The National Development Plan Can Improve Policing in South Africa

governance policing NDP
Tuesday, 23 April, 2013 - 15:26

This article focuses on the National Development Plan and how it could help the South African Police Service to improve the manner in which they carry out their work

A hard-hitting television presenter recently asked the Minister of Police, Nathi Mthethwa, if he would resign given the deterioration of policing in recent years. This took place during a popular television programme called ‘The Big Debate’ screened on one of South Africa’s most watched television channels, SABC 2, on 14 April 2013. Incidents of police brutality have started making news on an almost daily basis in South Africa and the talk show focused on the question ‘Are the police out of control?’ Mthethwa responded that his resignation would not solve the problems facing the police, but judging from the studio audience’s reaction, there is deep public concern at the state of policing in South Africa. Is there any hope that something will be done to improve the situation?

Fortunately, government’s National Development Plan (NDP) 2030, titled ‘Our Future - Make it Work’ contains a number of far-reaching recommendations, which, if implemented, could see dramatic improvements not only in policing but throughout government. It was developed by the National Planning Commission (NPC) in the Office of the Presidency and was endorsed by the Cabinet at a lekgotla in September 2012. The African National Congress (ANC) subsequently adopted it in December 2012.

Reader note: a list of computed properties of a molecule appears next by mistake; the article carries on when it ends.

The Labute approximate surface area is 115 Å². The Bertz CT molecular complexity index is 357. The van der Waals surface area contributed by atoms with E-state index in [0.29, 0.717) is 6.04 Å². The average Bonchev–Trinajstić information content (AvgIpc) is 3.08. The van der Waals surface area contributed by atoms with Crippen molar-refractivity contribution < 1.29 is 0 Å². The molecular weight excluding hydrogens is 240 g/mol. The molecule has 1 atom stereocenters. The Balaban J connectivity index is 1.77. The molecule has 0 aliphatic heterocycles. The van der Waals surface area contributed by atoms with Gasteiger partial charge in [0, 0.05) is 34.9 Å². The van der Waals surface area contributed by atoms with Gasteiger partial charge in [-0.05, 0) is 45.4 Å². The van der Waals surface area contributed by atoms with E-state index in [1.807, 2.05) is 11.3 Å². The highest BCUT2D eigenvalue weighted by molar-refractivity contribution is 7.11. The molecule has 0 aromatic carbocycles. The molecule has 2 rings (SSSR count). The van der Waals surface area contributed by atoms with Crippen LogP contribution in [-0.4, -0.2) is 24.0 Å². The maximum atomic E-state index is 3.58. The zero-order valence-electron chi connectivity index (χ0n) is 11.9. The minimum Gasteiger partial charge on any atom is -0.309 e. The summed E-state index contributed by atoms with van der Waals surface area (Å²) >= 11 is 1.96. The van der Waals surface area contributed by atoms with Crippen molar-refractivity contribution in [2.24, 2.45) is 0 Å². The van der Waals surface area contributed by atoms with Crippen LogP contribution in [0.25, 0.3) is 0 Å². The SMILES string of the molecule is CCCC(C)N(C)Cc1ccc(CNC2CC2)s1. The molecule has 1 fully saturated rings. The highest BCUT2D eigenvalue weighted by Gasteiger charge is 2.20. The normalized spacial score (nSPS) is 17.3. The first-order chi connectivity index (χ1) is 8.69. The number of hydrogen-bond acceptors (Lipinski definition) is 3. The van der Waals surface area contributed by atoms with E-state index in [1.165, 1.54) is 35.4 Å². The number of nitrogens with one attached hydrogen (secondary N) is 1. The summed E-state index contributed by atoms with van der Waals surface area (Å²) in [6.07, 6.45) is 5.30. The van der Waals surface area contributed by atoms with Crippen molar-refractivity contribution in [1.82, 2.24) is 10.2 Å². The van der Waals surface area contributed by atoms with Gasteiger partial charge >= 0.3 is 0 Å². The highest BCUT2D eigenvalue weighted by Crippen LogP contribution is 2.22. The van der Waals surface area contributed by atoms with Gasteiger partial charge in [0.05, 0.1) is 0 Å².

This document is potentially the most important government policy directive in recent years. It comprises 15 chapters covering a range of developmental issues broadly aimed at accelerating progress, deepening democracy and building a more active and inclusive society. It is therefore significant that one of its 15 chapters is dedicated to ‘building safer communities’. The NDP recognises that reducing crime and violence requires far more than what the police alone can achieve.

Nevertheless, the plan does recognise the deterioration in police professionalism following years of poor appointments of both senior and middle managers. It recommends, interalia, that:

  • The national commissioner and deputy national commissioners should be appointed by the President on a competitive basis. Unlike the current situation where the President tends to appoint political loyalists with inadequate skills and experience, the NDP recommends that a panel select and interview a shortlist of candidates based on objective criteria. The President would then use the list of appropriately skilled professionals to appoint the national commissioner and his/her deputies;